# Getting Started¶

In this section we give a brief overview of the basics of operating FDR4. Firstly, we give recommended installation instructions before giving a short tutorial introduction to FDR4. If FDR4 is already installed, simply skip ahead to A Short Tutorial Introduction.

Warning

It is strongly recommended that when using FDR you have at least a basic knowledge of CSP, or are acquiring this by studying it. Roscoe’s books The Theory and Practice of Concurrency and Understanding Concurrent Systems each contains an introduction to CSP that covers the use of FDR and, in particular, covers CSPM.

## Installation¶

To install FDR4 simply follow the installation instructions below for your platform.

### Linux¶

The recommended method of installing FDR is to add the FDR repository using the software manager for your Linux distribution. This makes it extremely easy to update to new FDR releases, whilst also ensuring that FDR is correctly installed and accessible.

If your distribution uses yum (e.g. RHEL, CentOS or Fedora) as its package manager, the following commands can be used to install FDR:

sudo yum install fdr

The first of the above commands adds the FDR software repository to yum, whilst the second command installs fdr. If your distribution uses apt-get (e.g. Debian or Ubuntu), then the following commands can be used to install FDR:

sudo apt-get update
sudo apt-get install fdr

The first of these adds the FDR software repository to apt-get, the second installs the GPG key that is used to sign FDR releases, the third fetches new software from all repositories, whilst the last command actually installs FDR.

Alternatively, if your system does not use apt-get or yum, FDR can also be installed simply by downloading the tar.gz package. To install FDR from such a package, firstly extract it. For example, if you downloaded FDR4 to ~/Downloads/fdr-linux-x86_64.tar.gz, then it can be extracted by running the following commands in a terminal:

tar xzvf fdr-linux-x86_64.tar.gz

Next, pick an installation location and copy the FDR4 files to the location. For example, you may wish to install FDR4 in /usr/local and can do so as follows:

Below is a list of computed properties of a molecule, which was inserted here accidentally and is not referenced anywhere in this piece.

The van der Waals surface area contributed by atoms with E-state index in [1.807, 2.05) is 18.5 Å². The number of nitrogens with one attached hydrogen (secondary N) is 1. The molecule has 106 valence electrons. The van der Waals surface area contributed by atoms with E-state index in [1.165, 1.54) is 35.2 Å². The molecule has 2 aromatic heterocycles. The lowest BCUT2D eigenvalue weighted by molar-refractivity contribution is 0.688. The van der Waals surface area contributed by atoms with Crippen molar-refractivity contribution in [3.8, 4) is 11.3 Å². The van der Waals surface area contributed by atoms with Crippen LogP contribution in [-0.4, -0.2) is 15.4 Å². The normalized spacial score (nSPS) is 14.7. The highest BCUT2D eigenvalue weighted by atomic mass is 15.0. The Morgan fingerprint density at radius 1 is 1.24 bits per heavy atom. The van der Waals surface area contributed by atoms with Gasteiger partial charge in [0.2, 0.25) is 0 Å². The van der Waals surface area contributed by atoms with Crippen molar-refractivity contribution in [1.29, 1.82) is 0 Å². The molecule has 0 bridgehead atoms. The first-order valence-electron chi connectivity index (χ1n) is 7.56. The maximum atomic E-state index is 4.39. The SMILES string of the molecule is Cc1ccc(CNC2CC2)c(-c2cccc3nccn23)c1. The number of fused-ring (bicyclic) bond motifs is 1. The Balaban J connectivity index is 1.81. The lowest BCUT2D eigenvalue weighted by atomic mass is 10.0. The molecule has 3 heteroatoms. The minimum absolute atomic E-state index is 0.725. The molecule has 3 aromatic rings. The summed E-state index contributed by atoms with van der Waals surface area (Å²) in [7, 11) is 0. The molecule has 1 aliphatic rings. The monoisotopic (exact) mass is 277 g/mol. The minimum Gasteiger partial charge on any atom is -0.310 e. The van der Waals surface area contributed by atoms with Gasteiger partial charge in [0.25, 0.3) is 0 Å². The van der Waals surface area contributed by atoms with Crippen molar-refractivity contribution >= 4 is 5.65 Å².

At this point FDR4 can be run be executing /usr/local/fdr4/bin/fdr4. In order to make it accessible from the command line simply as fdr4, a symbolic link needs to be created from a location on $PATH to /usr/local/fdr4/bin/fdr4. For example, on most distributions /usr/local/bin is on$PATH and therefore running:

ln -s /usr/local/fdr4/bin/fdr4 /usr/local/bin/fdr4

The above command may have to be run using sudo, i.e. sudo ln -s /usr/local/fdr4/bin/fdr4 /usr/local/bin/fdr4. At this point you should be able to run FDR4 by simply typing fdr4 into the command prompt.

### Mac OS X¶

To install FDR4 on Mac OS X, simply open the downloaded application, which is named FDR4. On the first run, FDR4 will offer to move itself to the Applications folder. FDR4 can now be opened like any other program, by double clicking on FDR4 within Applications.

Warning

When running Mac OS X 10.8 or later with Gatekeeper enabled, in order to open FDR4 you need to right-click on FDR4, and select ‘Open’.

## A Short Tutorial Introduction¶

It is strongly recommended that when using FDR you have at least a basic knowledge of CSP, or are acquiring this by studying it. Roscoe’s books Understanding Concurrent Systems and Theory and Practice of Concurrency each contains an introduction to CSP that covers the use of FDR and particular covers CSPM. This introduction therefore does not attempt to give a detailed introduction to CSP.

As a quick introduction to FDR, including many of the new features in FDR4, we recommend downloading and completing the simple exercises in the following file.